Or if I appealed to St. Paul, or even Jesus on the matter then he may say (and did): “I also acknowledge that both Testaments contain elements of myth (sacrificial thinking) and gospel (non or anti-sacrificial thinking).” So, over the course of the discussion, I quickly realized that it is not a matter of finding swaths of Scripture to support penal aspects in the atonement, but one of a theory of revelation. It is not easy to win a game when the opponent makes all up all the rules in their favor. Enter my re-work of John 1:1, 14; you see, for Hardin, the revelation of God is not primarily through the person and work and teachings of Jesus, the Logos en persona per se, but through an abstract theory of non-retaliation which has embodied his theory of divine revelation. For him, the darkness of mythically violent Scripture (even the non-western ones!) shall not overcome the light of the principle of non-violence.

Now, notice I did not use words like “plenary inspiration” or “inerrancy” (if you want my ontology of Scripture here), but if we are going to do theology, one that is born out of the revelational work of God in history through and by human beings, then Scripture must be granted some level of principled authority. No doubt all theological positions have some texts that refuse to be stuffed in the box, but when we see something (God executing judgment) in both the OT, in Jesus, and in Paul (Hardin acknowledges its trans-testamental presence) we might have sufficient support for shifting or moderating a theological position. Unless, of course, we have chosen a meta-principle (I see it as ultimately “abstract” if Jesus does not support it either in his teaching or work) that overrides all contrary evidence, in Hardin’s case, the logos of non-violence.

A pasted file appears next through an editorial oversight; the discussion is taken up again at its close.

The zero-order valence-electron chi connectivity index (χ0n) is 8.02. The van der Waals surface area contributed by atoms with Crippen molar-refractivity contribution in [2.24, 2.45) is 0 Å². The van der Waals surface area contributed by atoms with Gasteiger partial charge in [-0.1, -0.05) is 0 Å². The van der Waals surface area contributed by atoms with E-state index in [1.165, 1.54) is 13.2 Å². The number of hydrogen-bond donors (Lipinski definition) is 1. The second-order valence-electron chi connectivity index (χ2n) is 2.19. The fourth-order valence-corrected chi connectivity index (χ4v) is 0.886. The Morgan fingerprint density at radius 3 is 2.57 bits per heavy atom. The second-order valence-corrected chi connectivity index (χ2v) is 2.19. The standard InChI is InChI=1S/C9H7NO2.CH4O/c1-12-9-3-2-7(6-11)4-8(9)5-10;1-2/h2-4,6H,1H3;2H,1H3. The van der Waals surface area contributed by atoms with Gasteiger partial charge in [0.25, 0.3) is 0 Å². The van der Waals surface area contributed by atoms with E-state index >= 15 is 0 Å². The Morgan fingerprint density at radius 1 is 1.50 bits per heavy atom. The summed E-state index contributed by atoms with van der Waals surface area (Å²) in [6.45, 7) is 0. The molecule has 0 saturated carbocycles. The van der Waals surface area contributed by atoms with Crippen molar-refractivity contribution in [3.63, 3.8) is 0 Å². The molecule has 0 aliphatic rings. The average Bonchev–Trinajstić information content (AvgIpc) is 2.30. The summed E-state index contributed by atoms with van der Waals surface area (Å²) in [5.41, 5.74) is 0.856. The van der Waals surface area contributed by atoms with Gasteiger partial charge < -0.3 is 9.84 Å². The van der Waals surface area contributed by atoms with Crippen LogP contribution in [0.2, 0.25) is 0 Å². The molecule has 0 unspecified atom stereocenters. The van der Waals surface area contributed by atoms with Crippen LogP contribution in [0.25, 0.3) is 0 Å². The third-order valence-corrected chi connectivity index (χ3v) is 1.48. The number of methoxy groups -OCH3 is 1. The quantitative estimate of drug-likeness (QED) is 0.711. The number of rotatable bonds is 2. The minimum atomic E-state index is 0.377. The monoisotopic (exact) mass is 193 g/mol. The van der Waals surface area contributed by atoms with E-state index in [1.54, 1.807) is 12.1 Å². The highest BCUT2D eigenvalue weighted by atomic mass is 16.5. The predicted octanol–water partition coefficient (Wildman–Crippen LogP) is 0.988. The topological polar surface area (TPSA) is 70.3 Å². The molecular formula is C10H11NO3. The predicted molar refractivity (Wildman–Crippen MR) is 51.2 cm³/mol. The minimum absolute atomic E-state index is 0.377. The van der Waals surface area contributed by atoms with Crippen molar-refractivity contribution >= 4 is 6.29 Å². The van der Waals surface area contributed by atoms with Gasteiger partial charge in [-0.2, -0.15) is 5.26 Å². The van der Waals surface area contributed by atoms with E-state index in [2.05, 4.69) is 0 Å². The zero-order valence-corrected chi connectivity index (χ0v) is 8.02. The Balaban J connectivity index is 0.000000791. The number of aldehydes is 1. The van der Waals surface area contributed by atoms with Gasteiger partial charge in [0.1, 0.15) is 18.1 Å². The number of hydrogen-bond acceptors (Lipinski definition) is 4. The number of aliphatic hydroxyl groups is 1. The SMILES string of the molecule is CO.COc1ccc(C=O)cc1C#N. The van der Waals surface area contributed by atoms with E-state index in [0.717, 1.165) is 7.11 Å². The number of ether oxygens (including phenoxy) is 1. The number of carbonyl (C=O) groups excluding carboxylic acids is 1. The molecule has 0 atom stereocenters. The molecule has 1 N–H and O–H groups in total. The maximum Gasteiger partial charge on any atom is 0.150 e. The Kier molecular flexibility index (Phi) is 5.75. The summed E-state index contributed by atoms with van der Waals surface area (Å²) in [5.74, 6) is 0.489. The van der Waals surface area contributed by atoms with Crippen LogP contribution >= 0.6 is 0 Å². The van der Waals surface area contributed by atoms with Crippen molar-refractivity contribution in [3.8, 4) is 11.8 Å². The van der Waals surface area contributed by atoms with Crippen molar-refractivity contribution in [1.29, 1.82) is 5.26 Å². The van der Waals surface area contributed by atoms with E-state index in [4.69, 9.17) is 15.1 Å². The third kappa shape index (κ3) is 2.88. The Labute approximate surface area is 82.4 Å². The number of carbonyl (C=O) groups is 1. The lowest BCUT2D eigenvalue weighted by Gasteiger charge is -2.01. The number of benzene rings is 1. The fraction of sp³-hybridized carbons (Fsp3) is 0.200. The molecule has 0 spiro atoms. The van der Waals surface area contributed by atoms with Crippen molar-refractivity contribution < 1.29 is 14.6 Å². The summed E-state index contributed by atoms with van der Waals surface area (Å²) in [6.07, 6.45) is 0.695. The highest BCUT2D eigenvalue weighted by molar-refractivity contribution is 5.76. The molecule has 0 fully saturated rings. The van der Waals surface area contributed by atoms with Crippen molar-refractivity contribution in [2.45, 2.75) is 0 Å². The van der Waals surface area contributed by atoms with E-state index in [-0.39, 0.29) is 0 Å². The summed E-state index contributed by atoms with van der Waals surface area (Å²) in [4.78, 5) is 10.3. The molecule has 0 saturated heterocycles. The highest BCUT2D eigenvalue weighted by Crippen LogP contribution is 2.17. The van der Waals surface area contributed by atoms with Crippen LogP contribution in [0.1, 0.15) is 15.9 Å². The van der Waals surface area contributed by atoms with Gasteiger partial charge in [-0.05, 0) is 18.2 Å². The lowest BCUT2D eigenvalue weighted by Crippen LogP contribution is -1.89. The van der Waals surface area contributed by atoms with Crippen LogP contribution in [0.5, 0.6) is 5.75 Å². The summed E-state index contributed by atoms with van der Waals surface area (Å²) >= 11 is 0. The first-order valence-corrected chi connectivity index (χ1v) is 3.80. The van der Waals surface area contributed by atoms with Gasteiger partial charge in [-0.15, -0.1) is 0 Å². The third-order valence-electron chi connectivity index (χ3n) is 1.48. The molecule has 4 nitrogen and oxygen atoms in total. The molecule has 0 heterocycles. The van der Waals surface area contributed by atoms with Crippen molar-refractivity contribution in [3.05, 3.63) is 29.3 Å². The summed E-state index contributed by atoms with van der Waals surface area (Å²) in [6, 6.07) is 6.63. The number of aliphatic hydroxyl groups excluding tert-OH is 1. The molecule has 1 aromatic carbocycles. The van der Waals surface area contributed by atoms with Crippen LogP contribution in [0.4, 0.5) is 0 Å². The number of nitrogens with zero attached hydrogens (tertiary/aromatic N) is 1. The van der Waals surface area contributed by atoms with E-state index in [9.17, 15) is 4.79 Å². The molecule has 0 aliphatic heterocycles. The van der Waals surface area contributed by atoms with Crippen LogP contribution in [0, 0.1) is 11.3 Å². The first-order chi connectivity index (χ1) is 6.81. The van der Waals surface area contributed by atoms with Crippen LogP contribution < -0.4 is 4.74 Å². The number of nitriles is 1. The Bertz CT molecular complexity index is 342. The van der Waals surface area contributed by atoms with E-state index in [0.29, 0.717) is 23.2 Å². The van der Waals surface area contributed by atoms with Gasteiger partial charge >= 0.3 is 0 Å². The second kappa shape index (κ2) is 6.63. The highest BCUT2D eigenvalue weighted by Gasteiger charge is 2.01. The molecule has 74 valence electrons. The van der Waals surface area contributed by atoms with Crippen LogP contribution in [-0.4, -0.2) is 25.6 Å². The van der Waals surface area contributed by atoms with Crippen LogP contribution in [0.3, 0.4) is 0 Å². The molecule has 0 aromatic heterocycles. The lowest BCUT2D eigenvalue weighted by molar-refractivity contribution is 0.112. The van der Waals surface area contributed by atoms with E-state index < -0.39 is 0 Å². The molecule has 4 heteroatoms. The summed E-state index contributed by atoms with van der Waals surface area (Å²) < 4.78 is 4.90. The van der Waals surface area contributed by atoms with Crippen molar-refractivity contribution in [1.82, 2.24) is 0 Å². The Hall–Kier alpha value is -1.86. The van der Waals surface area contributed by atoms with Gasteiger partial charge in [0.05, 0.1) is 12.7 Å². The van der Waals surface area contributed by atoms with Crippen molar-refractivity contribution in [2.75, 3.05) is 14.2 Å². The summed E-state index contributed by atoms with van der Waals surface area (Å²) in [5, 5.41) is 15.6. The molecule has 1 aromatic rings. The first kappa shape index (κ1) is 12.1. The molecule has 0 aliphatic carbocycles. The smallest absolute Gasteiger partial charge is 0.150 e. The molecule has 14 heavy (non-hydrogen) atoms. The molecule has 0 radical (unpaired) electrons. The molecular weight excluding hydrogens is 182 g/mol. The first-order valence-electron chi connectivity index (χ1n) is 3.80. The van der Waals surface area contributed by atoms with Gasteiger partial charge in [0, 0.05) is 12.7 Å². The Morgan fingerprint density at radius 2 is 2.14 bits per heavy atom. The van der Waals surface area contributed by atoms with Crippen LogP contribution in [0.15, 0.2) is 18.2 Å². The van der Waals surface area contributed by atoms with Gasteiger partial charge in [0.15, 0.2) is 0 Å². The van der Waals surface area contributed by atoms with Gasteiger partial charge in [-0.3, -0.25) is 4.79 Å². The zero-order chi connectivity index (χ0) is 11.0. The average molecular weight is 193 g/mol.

The second issue at play here is that Hardin is not truly consistent about non-violence per se, because when taken at his own words his theory of atonement is in fact “penal”:

However, I would argue that it was exactly a human attempt at propitiation that was occurring on Calvary; an attempt that was subverted by God. Jesus, on Calvary is a ‘propitiatiatory offering’, not of humanity to God, nor even of God back to God’s self. Rather the cross is God’s offering of God’s self to humanity in Christ. We are the propitiated ones, we humans are the ones with anger management issues, not God.

Now, one can forgive Hardin for what is possibly a poetic outburst of penal sacrificial awe, but ultimately Hardin’s (if he didn’t momentarily lose his hermeneutical principles) theory of atonement is an anthropological form of PSA. Only God, working within a top-to-bottom economy of exchange, must sacrifice himself to appease the wrath of the human gods, either way a “sacrifice is still needed for salvation.” No doubt Molech would be jealous. It seems, to me, that Hardin is not even able to escape his own critique precisely at this point. Or to say it another way, because Hardin lacks a stronger theory of biblical revelation to ground his theological formulation he ends up with an anthropological form of the Molechian brand of sacrificial atonement.